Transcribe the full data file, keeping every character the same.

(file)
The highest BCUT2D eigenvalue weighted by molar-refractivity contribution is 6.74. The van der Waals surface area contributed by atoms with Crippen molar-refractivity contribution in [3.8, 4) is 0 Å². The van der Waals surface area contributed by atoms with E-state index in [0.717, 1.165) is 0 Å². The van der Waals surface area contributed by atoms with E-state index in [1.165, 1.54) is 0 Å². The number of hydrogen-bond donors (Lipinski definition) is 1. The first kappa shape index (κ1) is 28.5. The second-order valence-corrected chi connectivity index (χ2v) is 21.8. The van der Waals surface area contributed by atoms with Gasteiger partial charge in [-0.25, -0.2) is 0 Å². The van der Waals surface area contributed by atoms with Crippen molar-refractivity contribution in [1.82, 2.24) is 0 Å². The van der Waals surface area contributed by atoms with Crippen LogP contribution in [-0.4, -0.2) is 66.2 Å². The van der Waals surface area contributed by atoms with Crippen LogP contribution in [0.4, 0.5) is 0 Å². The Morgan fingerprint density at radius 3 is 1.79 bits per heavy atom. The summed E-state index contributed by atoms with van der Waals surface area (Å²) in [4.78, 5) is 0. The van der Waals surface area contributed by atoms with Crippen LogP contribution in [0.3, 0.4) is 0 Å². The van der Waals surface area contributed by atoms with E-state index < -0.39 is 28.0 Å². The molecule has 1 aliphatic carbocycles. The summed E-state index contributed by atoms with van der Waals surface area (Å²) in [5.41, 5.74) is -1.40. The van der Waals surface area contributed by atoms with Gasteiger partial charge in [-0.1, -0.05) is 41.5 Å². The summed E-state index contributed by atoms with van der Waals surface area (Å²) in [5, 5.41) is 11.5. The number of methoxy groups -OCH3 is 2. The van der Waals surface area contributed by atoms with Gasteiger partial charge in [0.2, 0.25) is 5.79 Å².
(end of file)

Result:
The highest BCUT2D eigenvalue weighted by molar-refractivity contribution is 6.74. The van der Waals surface area contributed by atoms with Crippen molar-refractivity contribution in [3.8, 4) is 0 Å². The van der Waals surface area contributed by atoms with E-state index in [0.717, 1.165) is 0 Å². The van der Waals surface area contributed by atoms with E-state index in [1.165, 1.54) is 0 Å². The number of hydrogen-bond donors (Lipinski definition) is 1. The first kappa shape index (κ1) is 28.5. The second-order valence-corrected chi connectivity index (χ2v) is 21.8. The van der Waals surface area contributed by atoms with Gasteiger partial charge in [-0.25, -0.2) is 0 Å². The van der Waals surface area contributed by atoms with Crippen molar-refractivity contribution in [1.82, 2.24) is 0 Å². The van der Waals surface area contributed by atoms with Crippen LogP contribution in [-0.4, -0.2) is 66.2 Å². The van der Waals surface area contributed by atoms with Crippen LogP contribution in [0.4, 0.5) is 0 Å². The Morgan fingerprint density at radius 3 is 1.79 bits per heavy atom. The summed E-state index contributed by atoms with van der Waals surface area (Å²) in [4.78, 5) is 0. The van der Waals surface area contributed by atoms with Crippen LogP contribution in [0.3, 0.4) is 0 Å². The van der Waals surface area contributed by atoms with E-state index < -0.39 is 28.0 Å². The molecule has 1 aliphatic carbocycles. The summed E-state index contributed by atoms with van der Waals surface area (Å²) in [5.41, 5.74) is -1.40. The van der Waals surface area contributed by atoms with Gasteiger partial charge in [-0.1, -0.05) is 41.5 Å². The summed E-state index contributed by atoms with van der Waals surface area (Å²) in [5, 5.41) is 11.5. The number of methoxy groups -OCH3 is 2. The van der Waals surface area contributed by atoms with Gasteiger partial charge in [0.2, 0.25) is 5.79 Å².